Russian Court Drops "Gay Propaganda" Fine Against Support Group Founder

Elena Klimova, founder of a group for LGBT youth called Children-404, still faces another legal battle.

A Russian court has overturned on procedural grounds a decision to fine the leader of an online support group for LGBT teens for violating the country's "gay propaganda" ban.

Elena Klimova, the 27-year-old journalist behind Children-404, had appealed the January verdict on the grounds that she had not broken the law and the court had violated procedure in reviewing her case.

"We attached to the case the examination conducted by an expert accredited by [the federal communications agency] Roskomnadzor, as demanded by Roskomnadzor," Klimova wrote on the Russian social network VKontakte. "And that expert did not see propaganda of non-traditional sexual relations among minors in my actions."

The ruling handed down by a district court on Wednesday in the city of Nizhny Tagil, where Klimova lives, sends the case back to magistrate court. But it doesn't mean her legal troubles are over.

On April 6, a court in St. Petersburg will consider a request from the youth wing of Vladimir Putin's United Russia party, backed by the general prosecutor's office, to have Children-404's online group blocked in Russia.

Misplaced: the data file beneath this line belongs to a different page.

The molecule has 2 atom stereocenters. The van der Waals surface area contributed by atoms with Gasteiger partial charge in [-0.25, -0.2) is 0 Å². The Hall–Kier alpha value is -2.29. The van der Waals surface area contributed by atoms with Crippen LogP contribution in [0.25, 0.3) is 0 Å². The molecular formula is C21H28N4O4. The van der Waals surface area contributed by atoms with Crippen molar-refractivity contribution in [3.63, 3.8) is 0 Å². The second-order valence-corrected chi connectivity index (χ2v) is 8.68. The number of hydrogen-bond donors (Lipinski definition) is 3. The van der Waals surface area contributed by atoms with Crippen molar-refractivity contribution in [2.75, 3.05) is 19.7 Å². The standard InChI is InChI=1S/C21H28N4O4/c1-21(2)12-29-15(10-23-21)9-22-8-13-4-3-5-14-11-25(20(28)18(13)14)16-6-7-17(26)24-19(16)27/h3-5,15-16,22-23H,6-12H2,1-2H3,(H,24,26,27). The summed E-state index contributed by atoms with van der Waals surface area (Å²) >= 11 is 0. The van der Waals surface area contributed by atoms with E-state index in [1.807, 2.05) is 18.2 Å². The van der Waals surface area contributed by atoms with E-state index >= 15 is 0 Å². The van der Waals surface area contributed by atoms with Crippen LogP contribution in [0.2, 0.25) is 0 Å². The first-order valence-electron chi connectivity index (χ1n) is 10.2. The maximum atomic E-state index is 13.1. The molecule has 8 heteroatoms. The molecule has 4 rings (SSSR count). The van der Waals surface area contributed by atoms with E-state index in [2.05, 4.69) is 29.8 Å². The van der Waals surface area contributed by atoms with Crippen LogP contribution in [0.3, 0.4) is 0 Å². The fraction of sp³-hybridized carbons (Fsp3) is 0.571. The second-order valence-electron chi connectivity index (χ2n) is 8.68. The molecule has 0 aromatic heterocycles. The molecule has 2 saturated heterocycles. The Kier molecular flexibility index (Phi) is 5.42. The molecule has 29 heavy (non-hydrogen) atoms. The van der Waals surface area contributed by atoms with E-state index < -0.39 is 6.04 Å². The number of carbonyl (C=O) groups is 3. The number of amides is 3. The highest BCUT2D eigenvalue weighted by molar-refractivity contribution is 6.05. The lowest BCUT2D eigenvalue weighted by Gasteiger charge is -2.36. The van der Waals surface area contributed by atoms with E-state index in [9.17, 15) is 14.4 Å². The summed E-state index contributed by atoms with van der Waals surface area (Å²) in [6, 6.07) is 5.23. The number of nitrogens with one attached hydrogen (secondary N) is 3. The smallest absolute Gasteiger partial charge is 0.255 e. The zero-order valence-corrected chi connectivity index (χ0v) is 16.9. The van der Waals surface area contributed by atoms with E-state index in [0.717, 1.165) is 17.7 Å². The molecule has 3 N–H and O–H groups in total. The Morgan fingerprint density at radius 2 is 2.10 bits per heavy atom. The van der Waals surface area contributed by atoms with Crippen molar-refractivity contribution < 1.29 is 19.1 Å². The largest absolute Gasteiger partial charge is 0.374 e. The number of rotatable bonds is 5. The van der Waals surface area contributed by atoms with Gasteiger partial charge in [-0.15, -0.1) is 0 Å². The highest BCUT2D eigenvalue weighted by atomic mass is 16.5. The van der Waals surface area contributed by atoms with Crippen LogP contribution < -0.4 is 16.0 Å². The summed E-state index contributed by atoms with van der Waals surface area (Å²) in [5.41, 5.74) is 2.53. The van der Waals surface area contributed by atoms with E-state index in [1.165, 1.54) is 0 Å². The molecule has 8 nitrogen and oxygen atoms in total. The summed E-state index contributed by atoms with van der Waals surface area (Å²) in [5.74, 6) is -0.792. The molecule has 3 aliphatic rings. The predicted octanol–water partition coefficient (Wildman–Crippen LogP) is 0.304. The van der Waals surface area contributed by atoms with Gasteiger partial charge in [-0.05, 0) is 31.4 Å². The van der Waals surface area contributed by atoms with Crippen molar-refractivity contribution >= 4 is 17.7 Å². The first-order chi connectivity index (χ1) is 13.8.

Youth wing organizer Kirill Grinchenko told the Russian newspaper Vedemosti that the public nature of the online community — as opposed to, say, a private hotline for LGBT teens — raised concerns.

"We hope that the court will make a fair decision and the project will no longer engage in propaganda of non-traditional sexual relations among minors, under the guide of supposedly good intentions," he said in a statement on the United Russia youth wing's website.

On VKontakte, Klimova said Wednesday's ruling put the upcoming St. Petersburg proceedings on shaky ground, as they were dependent on the initial guilty verdict. "I believe there are currently no legal grounds for blocking our group on VKontakte," she wrote. "We'll keep working."